Ron Gerhardt, 72, Bismarck, passed away April 13, 2018.
Mass of Christian burial will be held Wednesday, April 18, at Church of Corpus Christi, Bismarck, with The Reverend Paul Becker presiding. Visitation will be held from 5 to 7 p.m. Tuesday at Parkway Funeral Service, 2330 Tyler Parkway, Bismarck, followed by a remembrance at 7 p.m.
A second visitation will be held from 9 a.m. to 10 a.m. Wednesday morning at Church of Corpus Christi, before Mass.
The graveside service will be held at St. Mary’s Cemetery on Thursday, April 19 at 1 p.m.
Born in Grand Forks in 1945, Ron was the son of Vivian Mary (Bulger) Gerhardt and Ralph John Gerhardt.
Ron grew up in Bismarck, graduated from St. Mary’s Central High School in 1963 and Mary College in 1971 with a Bachelor of Social Work. He completed addiction counselor training, dedicating over 40 years of his life to working with those struggling with chemical dependency.
At Mary College he met his future wife, Joyce Elizabeth (Ebert), in an Introduction to Philosophy class. The two were married in Grafton on Aug. 24, 1968, but Ron struggled with the disease of alcoholism. Following broken promise after broken promise that strained family relationships, including his marriage, Ron ultimately called Heartview on Oct. 6, 1969, the night he took his last drink. The next morning, with Joyce and his father by his side, Ron made the drive across the Missouri River to Mandan where he checked in for treatment. That single decision not only changed his life, but continues to ripple into the lives of thousands of others dealing with alcohol and drug addiction even after his death.
Ron’s care, compassion, empathy, firmness and honesty with and for those in his group became legendary. Ron knew when someone wasn’t being honest, and had the ability to draw out the truth while respecting each person’s dignity. Having been there himself, he used the darkest hours of his life to bring light to the lives of others.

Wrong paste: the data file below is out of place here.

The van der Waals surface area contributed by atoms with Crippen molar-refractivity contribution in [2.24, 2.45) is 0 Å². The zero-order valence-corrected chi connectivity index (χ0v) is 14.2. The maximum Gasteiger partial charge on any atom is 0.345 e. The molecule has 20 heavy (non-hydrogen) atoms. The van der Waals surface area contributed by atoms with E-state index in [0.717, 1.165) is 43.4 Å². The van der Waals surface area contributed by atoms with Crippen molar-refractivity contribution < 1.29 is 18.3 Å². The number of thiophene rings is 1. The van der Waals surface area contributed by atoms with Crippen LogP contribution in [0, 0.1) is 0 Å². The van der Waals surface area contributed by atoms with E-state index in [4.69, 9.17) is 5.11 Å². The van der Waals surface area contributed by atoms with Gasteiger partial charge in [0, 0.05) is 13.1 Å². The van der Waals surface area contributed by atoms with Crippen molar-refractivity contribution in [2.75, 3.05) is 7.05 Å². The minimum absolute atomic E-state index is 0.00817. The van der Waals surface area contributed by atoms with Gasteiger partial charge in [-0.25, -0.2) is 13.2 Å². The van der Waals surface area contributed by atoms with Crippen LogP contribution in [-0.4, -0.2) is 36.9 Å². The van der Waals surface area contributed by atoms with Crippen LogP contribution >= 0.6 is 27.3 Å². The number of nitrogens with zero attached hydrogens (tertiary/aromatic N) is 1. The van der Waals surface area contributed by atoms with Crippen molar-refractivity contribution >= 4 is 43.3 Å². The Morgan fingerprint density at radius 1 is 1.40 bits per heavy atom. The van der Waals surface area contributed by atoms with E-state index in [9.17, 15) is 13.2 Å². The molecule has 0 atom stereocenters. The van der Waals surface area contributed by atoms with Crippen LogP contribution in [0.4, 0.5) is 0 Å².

Ron and Joyce welcomed their son Tom on June 6, 1970, and daughter Sara on Feb. 26, 1978.
Ron developed a passion for the outdoors from an early age, spending countless hours fishing and hunting with his dad, brother Gary, and uncles Bill and Jerry. He had a special love for the Lake of the Woods near his mother’s hometown of Stephen, Minn. Always drawn to adventure, Ron was a son of the wind and the waves and the cottonwoods and cattails.
He led his family on dozens of camping trips in a Starcraft pop-up including many to Beaver Bay near Linton. A ferocious storm during one of those outings led Joyce and Ron to buy a dilapidated home in Pollock that came to be known as The Last Resort. The Pollock home became an escape for the family for fishing trips, gardening, taking the grandkids to the park, cooking, wiffle ball games, telling stories and sharing laughter and memories.
Brother-in-law Gary Bitz, brother Gary and nephews Patrick and Sean and many, many friends of Bill W. made trips to the little house on ‘E’ Street. Ron’s childhood friend Dick Tjaden and sons joined dad for an annual fall fishing and hunting excursion. Longtime friend and bridge partner Mark Hanlon and his wife Kate moved in Next to the Last Resort. The list of people who enjoyed the quiet getaway is too numerous to mention.
There are many lessons to learn from Ron’s life. He led by example. Instead of being ashamed of his past, he faced it honestly and then let it go. Instead of fearing the future, he lived attentively in the present. A runner of around a dozen marathons, he shared with his children a love of running. His advice was to finish strong every time. He was passionate about duplicate bridge and was a Silver Life Master. He taught all the value and importance of keeping our bodies and minds in motion “one day at a time.”